Googlers Exposed to Toxic Vapors for Several Months, Thanks to Silicon Valley's Dirty Past

The situation has been remedied since and nobody is in danger

By on February 23rd, 2013 18:41 GMT

Google may be working on new buildings, to house some of its employees, but in the meantime, it has to keep them at its current Googleplex headquarters. And it turns out, for all of Google's emphasis on green buildings and a clean work environment, the company has been unknowingly poisoning some of its employees.

Traces of trichloroethylene (TCE) have been detected at a couple of buildings at its Googleplex headquarters.

TCE is toxic and can cause severe problems after prolonged exposure. Safe levels are considered five micrograms per cubic meter. 

Some of the air sampling stations Google has installed in the buildings started reporting levels above 5 mg/m3 to about 30 mg/m3 sometime last year. One station saw levels of 120 mg/m3.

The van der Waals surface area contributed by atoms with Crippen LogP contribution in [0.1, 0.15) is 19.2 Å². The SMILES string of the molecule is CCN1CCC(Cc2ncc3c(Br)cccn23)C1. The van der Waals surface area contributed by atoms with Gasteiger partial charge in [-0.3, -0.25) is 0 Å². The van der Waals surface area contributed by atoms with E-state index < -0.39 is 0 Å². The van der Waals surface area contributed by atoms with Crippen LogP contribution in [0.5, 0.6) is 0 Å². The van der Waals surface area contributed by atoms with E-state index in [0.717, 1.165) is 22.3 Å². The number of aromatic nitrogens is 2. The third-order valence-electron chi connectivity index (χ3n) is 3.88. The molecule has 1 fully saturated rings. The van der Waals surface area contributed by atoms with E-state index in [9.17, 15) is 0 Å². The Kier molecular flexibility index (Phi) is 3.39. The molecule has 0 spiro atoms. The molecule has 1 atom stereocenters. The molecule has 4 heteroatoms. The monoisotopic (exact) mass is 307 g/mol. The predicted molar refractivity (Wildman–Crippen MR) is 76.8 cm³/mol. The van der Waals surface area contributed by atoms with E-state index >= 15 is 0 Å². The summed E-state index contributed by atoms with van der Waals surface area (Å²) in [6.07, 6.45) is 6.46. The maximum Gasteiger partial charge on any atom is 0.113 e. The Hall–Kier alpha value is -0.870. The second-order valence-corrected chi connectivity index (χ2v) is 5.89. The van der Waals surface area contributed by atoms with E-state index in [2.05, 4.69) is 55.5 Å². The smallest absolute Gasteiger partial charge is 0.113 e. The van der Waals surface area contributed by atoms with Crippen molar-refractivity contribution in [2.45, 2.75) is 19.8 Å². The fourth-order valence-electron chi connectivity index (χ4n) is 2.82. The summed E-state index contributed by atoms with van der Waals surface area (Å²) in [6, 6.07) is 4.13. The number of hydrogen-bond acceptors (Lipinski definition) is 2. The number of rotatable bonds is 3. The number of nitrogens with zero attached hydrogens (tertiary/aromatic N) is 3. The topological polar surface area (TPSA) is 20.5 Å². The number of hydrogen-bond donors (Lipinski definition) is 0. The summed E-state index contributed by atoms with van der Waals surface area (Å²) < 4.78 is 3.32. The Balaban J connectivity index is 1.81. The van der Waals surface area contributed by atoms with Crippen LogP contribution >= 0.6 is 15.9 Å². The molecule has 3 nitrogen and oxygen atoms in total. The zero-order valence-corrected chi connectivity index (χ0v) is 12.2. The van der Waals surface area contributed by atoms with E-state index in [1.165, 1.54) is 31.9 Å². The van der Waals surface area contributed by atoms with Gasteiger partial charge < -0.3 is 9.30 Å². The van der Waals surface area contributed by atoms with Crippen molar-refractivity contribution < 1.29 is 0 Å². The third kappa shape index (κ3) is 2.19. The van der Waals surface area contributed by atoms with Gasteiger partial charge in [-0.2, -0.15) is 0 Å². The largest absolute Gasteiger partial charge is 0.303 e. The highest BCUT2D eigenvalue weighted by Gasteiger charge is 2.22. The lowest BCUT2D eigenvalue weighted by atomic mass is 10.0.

Google took steps to fix the problem and resolved it in a few weeks. Employees had minimal exposure in that time, for example by changing work patterns to spend as little time as possible in the buildings. TCE is only problematic after decades of exposure.

The source of the TCE is the interesting part though, Google has to thank Silicon Valley's glorious past for the surprise.

While the region is home to companies like Google, Facebook, Yahoo, Twitter and everything in between, companies that work with bits rather than silicon.

However, Silicon Valley was built by companies like Fairchild Semiconductor and then, later, other chipmakers, hence the name.

Google's headquarters are situated at the very spot that Fairchild Semiconductor and later Intel, Raytheon and other chipmakers operated.

And all of them, allegedly, dumped thousands of gallons or liters of TCE, which was used as a solvent, straight into the ground, contaminating the water supply and causing problems for companies like Google later on.

It's because of the contamination that Google installed the state-of-the-art air filters and detectors on all of its buildings at the Googleplex, a good idea as it turns out.

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